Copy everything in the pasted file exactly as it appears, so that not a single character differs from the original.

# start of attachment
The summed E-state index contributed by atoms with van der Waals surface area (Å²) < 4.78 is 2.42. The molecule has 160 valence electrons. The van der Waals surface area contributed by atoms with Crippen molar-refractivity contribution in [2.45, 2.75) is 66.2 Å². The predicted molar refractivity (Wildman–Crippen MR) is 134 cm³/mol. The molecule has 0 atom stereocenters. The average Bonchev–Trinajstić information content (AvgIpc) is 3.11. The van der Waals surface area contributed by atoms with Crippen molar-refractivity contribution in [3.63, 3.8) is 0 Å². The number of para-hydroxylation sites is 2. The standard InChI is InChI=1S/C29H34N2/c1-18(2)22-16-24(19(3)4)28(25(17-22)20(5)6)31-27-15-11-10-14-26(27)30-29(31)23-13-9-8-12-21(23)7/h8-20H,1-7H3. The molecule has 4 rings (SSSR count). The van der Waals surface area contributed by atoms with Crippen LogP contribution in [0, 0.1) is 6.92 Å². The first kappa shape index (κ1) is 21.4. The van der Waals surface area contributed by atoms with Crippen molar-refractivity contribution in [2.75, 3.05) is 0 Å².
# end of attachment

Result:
The summed E-state index contributed by atoms with van der Waals surface area (Å²) < 4.78 is 2.42. The molecule has 160 valence electrons. The van der Waals surface area contributed by atoms with Crippen molar-refractivity contribution in [2.45, 2.75) is 66.2 Å². The predicted molar refractivity (Wildman–Crippen MR) is 134 cm³/mol. The molecule has 0 atom stereocenters. The average Bonchev–Trinajstić information content (AvgIpc) is 3.11. The van der Waals surface area contributed by atoms with Crippen molar-refractivity contribution in [3.63, 3.8) is 0 Å². The number of para-hydroxylation sites is 2. The standard InChI is InChI=1S/C29H34N2/c1-18(2)22-16-24(19(3)4)28(25(17-22)20(5)6)31-27-15-11-10-14-26(27)30-29(31)23-13-9-8-12-21(23)7/h8-20H,1-7H3. The molecule has 4 rings (SSSR count). The van der Waals surface area contributed by atoms with Crippen LogP contribution in [0, 0.1) is 6.92 Å². The first kappa shape index (κ1) is 21.4. The van der Waals surface area contributed by atoms with Crippen molar-refractivity contribution in [2.75, 3.05) is 0 Å².